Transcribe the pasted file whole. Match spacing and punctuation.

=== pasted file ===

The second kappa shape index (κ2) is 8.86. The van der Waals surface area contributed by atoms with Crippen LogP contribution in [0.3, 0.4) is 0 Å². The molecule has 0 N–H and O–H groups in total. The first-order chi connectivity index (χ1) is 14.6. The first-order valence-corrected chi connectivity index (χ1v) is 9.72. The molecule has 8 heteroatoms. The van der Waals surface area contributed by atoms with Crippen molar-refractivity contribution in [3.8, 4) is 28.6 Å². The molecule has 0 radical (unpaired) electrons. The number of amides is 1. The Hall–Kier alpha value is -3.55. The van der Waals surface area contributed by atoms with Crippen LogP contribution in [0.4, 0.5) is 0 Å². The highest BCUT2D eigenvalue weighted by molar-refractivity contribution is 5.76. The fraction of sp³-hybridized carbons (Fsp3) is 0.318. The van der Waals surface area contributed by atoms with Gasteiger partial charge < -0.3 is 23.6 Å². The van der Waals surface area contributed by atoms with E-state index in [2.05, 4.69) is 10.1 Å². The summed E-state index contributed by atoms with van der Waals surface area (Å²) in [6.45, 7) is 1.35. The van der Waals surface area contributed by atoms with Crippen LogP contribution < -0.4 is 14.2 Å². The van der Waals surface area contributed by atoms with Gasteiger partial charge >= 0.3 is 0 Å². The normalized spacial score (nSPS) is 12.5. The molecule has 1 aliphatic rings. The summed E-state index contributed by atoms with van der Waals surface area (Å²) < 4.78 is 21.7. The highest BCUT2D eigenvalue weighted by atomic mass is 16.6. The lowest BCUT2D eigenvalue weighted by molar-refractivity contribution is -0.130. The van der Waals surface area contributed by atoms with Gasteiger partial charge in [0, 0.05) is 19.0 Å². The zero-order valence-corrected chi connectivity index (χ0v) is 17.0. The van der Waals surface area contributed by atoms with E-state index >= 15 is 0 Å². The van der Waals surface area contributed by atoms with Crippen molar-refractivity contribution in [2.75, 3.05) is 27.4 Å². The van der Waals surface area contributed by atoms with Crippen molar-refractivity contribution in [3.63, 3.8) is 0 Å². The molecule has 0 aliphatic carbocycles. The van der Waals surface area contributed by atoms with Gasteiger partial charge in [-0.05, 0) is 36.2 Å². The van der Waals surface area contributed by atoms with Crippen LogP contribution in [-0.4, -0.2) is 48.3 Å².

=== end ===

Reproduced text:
The second kappa shape index (κ2) is 8.86. The van der Waals surface area contributed by atoms with Crippen LogP contribution in [0.3, 0.4) is 0 Å². The molecule has 0 N–H and O–H groups in total. The first-order chi connectivity index (χ1) is 14.6. The first-order valence-corrected chi connectivity index (χ1v) is 9.72. The molecule has 8 heteroatoms. The van der Waals surface area contributed by atoms with Crippen molar-refractivity contribution in [3.8, 4) is 28.6 Å². The molecule has 0 radical (unpaired) electrons. The number of amides is 1. The Hall–Kier alpha value is -3.55. The van der Waals surface area contributed by atoms with Crippen LogP contribution in [0.4, 0.5) is 0 Å². The highest BCUT2D eigenvalue weighted by molar-refractivity contribution is 5.76. The fraction of sp³-hybridized carbons (Fsp3) is 0.318. The van der Waals surface area contributed by atoms with Gasteiger partial charge < -0.3 is 23.6 Å². The van der Waals surface area contributed by atoms with E-state index in [2.05, 4.69) is 10.1 Å². The summed E-state index contributed by atoms with van der Waals surface area (Å²) in [6.45, 7) is 1.35. The van der Waals surface area contributed by atoms with Crippen LogP contribution < -0.4 is 14.2 Å². The van der Waals surface area contributed by atoms with Gasteiger partial charge >= 0.3 is 0 Å². The normalized spacial score (nSPS) is 12.5. The molecule has 1 aliphatic rings. The summed E-state index contributed by atoms with van der Waals surface area (Å²) < 4.78 is 21.7. The highest BCUT2D eigenvalue weighted by atomic mass is 16.6. The lowest BCUT2D eigenvalue weighted by molar-refractivity contribution is -0.130. The van der Waals surface area contributed by atoms with Gasteiger partial charge in [0, 0.05) is 19.0 Å². The zero-order valence-corrected chi connectivity index (χ0v) is 17.0. The van der Waals surface area contributed by atoms with E-state index >= 15 is 0 Å². The van der Waals surface area contributed by atoms with Crippen molar-refractivity contribution in [2.75, 3.05) is 27.4 Å². The van der Waals surface area contributed by atoms with Crippen molar-refractivity contribution in [3.63, 3.8) is 0 Å². The molecule has 0 aliphatic carbocycles. The van der Waals surface area contributed by atoms with Gasteiger partial charge in [-0.05, 0) is 36.2 Å². The van der Waals surface area contributed by atoms with Crippen LogP contribution in [-0.4, -0.2) is 48.3 Å².